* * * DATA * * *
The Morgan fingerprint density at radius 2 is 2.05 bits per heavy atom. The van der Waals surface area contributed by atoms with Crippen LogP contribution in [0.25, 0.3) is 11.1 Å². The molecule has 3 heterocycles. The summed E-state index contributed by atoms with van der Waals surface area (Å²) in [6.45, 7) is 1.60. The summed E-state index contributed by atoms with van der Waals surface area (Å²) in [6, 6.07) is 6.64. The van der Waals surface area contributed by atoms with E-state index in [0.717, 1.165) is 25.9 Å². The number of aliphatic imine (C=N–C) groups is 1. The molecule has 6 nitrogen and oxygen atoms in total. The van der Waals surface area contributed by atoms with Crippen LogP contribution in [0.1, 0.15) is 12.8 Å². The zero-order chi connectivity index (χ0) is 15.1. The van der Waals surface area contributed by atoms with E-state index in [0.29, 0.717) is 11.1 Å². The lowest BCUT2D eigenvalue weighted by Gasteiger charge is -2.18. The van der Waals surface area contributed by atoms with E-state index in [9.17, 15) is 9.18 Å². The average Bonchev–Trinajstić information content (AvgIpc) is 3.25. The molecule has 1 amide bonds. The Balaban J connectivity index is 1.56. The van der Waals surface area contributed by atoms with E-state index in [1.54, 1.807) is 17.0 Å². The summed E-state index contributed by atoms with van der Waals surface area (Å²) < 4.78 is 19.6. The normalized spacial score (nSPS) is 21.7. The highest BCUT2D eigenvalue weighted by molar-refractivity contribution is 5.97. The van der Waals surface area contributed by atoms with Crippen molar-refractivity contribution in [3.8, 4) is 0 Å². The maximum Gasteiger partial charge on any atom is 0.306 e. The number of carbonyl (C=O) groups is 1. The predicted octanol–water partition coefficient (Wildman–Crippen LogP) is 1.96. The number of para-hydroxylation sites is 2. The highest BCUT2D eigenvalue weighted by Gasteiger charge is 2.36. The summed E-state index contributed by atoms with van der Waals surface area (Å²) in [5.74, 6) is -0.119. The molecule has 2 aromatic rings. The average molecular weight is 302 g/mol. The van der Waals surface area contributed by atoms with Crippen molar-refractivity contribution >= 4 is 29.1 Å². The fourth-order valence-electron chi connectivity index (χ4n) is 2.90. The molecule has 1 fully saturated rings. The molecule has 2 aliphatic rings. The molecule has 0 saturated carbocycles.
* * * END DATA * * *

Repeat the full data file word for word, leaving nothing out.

The Morgan fingerprint density at radius 2 is 2.05 bits per heavy atom. The van der Waals surface area contributed by atoms with Crippen LogP contribution in [0.25, 0.3) is 11.1 Å². The molecule has 3 heterocycles. The summed E-state index contributed by atoms with van der Waals surface area (Å²) in [6.45, 7) is 1.60. The summed E-state index contributed by atoms with van der Waals surface area (Å²) in [6, 6.07) is 6.64. The van der Waals surface area contributed by atoms with E-state index in [0.717, 1.165) is 25.9 Å². The number of aliphatic imine (C=N–C) groups is 1. The molecule has 6 nitrogen and oxygen atoms in total. The van der Waals surface area contributed by atoms with Crippen LogP contribution in [0.1, 0.15) is 12.8 Å². The zero-order chi connectivity index (χ0) is 15.1. The van der Waals surface area contributed by atoms with E-state index in [0.29, 0.717) is 11.1 Å². The lowest BCUT2D eigenvalue weighted by Gasteiger charge is -2.18. The van der Waals surface area contributed by atoms with E-state index in [9.17, 15) is 9.18 Å². The average Bonchev–Trinajstić information content (AvgIpc) is 3.25. The molecule has 1 amide bonds. The Balaban J connectivity index is 1.56. The van der Waals surface area contributed by atoms with E-state index in [1.54, 1.807) is 17.0 Å². The summed E-state index contributed by atoms with van der Waals surface area (Å²) < 4.78 is 19.6. The normalized spacial score (nSPS) is 21.7. The highest BCUT2D eigenvalue weighted by molar-refractivity contribution is 5.97. The van der Waals surface area contributed by atoms with Crippen molar-refractivity contribution in [3.8, 4) is 0 Å². The maximum Gasteiger partial charge on any atom is 0.306 e. The number of carbonyl (C=O) groups is 1. The predicted octanol–water partition coefficient (Wildman–Crippen LogP) is 1.96. The number of para-hydroxylation sites is 2. The highest BCUT2D eigenvalue weighted by Gasteiger charge is 2.36. The summed E-state index contributed by atoms with van der Waals surface area (Å²) in [5.74, 6) is -0.119. The molecule has 2 aromatic rings. The average molecular weight is 302 g/mol. The van der Waals surface area contributed by atoms with Crippen molar-refractivity contribution >= 4 is 29.1 Å². The fourth-order valence-electron chi connectivity index (χ4n) is 2.90. The molecule has 1 fully saturated rings. The molecule has 2 aliphatic rings. The molecule has 0 saturated carbocycles.